Computers can’t simulate the Earth’s ever-changing climate in real time, the interaction of the human heart with each of thousands of different drugs, or the tiniest details of a nuclear weapon’s detonation.

But that could soon change.

Federal officials have a strong desire for technology to address complex scientific and national security problems at levels that can’t be achieved by the fastest supercomputer in the world, the Sequoia machine built by IBM for the National Nuclear Security Administration.

To that end, the Department of Energy recently launched the two-year, $62 million FastForward project, which will likely be the first of several short-term projects with the same mission. That mission is to develop a computer that will operate 1000 times faster than Sequoia, which can perform 16 quadrillion calculations per second, termed petaflops (1015, or 1 followed by 15 zeros).

If FastForward succeeds, the resulting supercomputer will perform in exaflops, which means quintillions of calculations per second (quintillion=1018,or 1 followed by 18 zeros). This is one million times as fast as your laptop or desktop computer. Eventually, FastForward could speed up personal computers, too, but for now, that’s not its focus.

In mid-July, DOE’s National Nuclear Security Administration and Office of Science awarded several tens of millions of dollars in FastForward contracts for developing processors, next-generation memory chips, ultra-fast input/output technology and programming models. Work on these elements must start now to produce exascale computers in the desired 2020 timeframe.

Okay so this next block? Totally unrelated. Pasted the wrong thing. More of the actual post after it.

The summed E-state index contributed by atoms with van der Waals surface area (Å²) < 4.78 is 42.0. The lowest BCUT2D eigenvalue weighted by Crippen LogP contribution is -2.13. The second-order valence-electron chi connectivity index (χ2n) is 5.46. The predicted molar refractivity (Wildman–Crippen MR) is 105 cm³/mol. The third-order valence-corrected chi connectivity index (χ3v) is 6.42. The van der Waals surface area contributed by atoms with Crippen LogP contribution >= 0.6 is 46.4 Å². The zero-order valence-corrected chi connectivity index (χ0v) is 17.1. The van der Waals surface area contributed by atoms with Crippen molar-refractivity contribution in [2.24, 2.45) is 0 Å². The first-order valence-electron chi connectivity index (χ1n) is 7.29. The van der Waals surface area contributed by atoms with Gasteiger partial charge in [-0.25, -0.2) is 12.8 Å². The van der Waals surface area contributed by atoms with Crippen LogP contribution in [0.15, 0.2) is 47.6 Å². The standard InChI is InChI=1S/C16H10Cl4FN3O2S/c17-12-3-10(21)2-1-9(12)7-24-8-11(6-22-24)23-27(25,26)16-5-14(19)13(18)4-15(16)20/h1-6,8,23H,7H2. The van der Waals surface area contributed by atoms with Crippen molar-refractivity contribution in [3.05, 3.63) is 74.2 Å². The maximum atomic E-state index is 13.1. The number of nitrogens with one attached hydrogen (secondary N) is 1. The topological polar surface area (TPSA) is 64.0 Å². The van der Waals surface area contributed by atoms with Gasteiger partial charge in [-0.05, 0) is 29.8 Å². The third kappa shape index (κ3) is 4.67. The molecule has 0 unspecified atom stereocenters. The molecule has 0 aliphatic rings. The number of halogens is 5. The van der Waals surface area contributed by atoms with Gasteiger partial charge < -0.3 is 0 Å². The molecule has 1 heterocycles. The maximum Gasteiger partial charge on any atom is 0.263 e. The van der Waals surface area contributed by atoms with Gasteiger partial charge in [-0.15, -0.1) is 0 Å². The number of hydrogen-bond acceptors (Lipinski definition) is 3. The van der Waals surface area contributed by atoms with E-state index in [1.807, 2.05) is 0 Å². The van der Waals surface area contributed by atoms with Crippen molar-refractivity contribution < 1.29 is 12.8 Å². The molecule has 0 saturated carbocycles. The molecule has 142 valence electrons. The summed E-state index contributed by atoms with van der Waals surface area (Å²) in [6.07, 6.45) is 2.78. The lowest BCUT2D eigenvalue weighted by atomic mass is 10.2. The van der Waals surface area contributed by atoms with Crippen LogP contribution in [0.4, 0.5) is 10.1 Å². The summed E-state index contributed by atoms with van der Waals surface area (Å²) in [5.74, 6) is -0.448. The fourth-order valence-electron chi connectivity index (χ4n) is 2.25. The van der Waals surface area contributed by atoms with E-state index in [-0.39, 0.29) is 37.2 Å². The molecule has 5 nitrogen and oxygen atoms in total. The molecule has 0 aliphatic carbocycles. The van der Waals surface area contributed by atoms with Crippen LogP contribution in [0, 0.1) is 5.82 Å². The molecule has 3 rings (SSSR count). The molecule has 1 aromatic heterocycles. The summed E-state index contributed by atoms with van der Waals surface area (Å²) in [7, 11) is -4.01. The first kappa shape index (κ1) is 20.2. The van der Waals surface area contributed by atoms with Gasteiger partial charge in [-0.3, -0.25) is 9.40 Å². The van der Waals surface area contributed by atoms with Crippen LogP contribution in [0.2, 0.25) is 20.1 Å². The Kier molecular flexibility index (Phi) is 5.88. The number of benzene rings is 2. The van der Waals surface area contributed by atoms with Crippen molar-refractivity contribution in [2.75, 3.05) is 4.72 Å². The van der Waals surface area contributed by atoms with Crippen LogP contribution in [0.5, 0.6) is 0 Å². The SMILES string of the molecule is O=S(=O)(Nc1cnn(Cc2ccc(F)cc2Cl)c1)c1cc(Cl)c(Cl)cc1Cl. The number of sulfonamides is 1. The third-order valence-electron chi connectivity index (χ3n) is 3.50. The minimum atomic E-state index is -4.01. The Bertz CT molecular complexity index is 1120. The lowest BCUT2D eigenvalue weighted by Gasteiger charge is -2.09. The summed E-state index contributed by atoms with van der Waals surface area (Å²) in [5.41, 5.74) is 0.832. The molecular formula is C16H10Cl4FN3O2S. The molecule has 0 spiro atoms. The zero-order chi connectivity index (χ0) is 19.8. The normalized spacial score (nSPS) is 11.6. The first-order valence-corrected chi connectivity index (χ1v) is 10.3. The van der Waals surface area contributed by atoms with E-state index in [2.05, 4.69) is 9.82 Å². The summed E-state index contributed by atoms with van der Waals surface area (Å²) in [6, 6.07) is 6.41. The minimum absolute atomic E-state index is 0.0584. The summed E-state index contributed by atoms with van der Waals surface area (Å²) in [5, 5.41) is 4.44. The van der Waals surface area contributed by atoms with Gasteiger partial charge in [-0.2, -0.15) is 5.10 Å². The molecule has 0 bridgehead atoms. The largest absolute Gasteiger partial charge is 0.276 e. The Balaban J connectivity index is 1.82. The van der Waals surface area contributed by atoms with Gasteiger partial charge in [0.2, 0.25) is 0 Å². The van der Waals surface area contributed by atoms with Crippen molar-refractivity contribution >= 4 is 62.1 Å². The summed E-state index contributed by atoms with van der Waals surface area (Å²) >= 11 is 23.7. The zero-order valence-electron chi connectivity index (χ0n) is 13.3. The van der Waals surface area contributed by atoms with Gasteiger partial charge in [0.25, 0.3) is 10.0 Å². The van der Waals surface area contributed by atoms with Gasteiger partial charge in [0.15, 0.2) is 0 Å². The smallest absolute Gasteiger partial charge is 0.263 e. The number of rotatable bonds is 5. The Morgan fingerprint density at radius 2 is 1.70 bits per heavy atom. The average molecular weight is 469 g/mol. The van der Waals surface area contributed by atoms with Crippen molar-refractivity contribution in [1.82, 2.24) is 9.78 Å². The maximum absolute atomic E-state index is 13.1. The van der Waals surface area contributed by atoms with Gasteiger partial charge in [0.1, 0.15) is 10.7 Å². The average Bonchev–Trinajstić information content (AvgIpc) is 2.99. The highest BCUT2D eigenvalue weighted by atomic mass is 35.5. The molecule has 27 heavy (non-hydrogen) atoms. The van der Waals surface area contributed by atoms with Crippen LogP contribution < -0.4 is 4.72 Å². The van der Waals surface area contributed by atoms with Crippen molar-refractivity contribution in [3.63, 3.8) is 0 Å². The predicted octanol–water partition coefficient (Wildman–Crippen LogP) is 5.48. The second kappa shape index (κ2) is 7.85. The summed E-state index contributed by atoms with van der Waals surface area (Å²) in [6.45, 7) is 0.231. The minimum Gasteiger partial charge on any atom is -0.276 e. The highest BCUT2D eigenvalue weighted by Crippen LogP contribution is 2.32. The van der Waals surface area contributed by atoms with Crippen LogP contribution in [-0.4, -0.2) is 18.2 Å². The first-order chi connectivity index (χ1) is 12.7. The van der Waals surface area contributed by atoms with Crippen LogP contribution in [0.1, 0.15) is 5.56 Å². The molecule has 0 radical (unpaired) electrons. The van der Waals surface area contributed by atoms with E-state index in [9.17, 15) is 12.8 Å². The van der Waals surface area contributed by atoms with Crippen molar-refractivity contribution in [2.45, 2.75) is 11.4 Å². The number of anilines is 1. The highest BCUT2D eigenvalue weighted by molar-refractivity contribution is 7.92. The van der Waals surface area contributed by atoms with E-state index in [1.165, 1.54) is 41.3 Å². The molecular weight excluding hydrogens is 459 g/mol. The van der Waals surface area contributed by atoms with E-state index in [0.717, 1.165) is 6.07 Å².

Achieving exascale computing would be easy, as groundbreaking computing projects go, if power were free. “Exascale computing is 1000 times as fast as petascale computing,” said Michael Garland, senior manager of programming systems and application research at Nvidia, which won a $12 million FastForward contract for work on processors and programming models. “Yet the total amount of energy we can provide to exascale computers is only about five times what we can provide to a petascale computer. So energy is driving the architecture and thus the programming.”

DOE wants its exascale computer to consume no more than 20 megawatts when operating. Sequoia consumes about five megawatts.

Many challenges must be met to develop hardware for an exascale computer, given the desired energy consumption level. It may be, however, that designing and writing the programs for such a computer will be the most difficult task of all.

“The main problem is the incredible complexity of the computers,” said James Sexton, IBM’s research program director for the Computational Science Center at IBM Watson Research Center. “A laptop has two to four cores [a core is one central processing unit] with a single computing engine. It does one task sequentially. It’s easy to design.”

By comparison, Sequoia has 1.6 million cores. “You must figure out how to think through a problem so that all the cores can collaborate,” Sexton said. “The real challenge is how do I build an application to do what I want and take advantage of all 1.6 million cores.”

Each of Sequoia’s 1.6 million cores can manage four hardware “threads,” or processing of pieces of a problem, at once. Thus, the supercomputer is running more than six million threads simultaneously, i.e., in parallel.

“We need a half-billion to four billion hardware threads to achieve the level of [exascale] capability that we want,” said Bronis de Supinski, co-leader of the Advanced Simulation Computing program’s Application Development Environment and Performance Team at Lawrence Livermore National Laboratory’s Center for Applied Scientific Computing.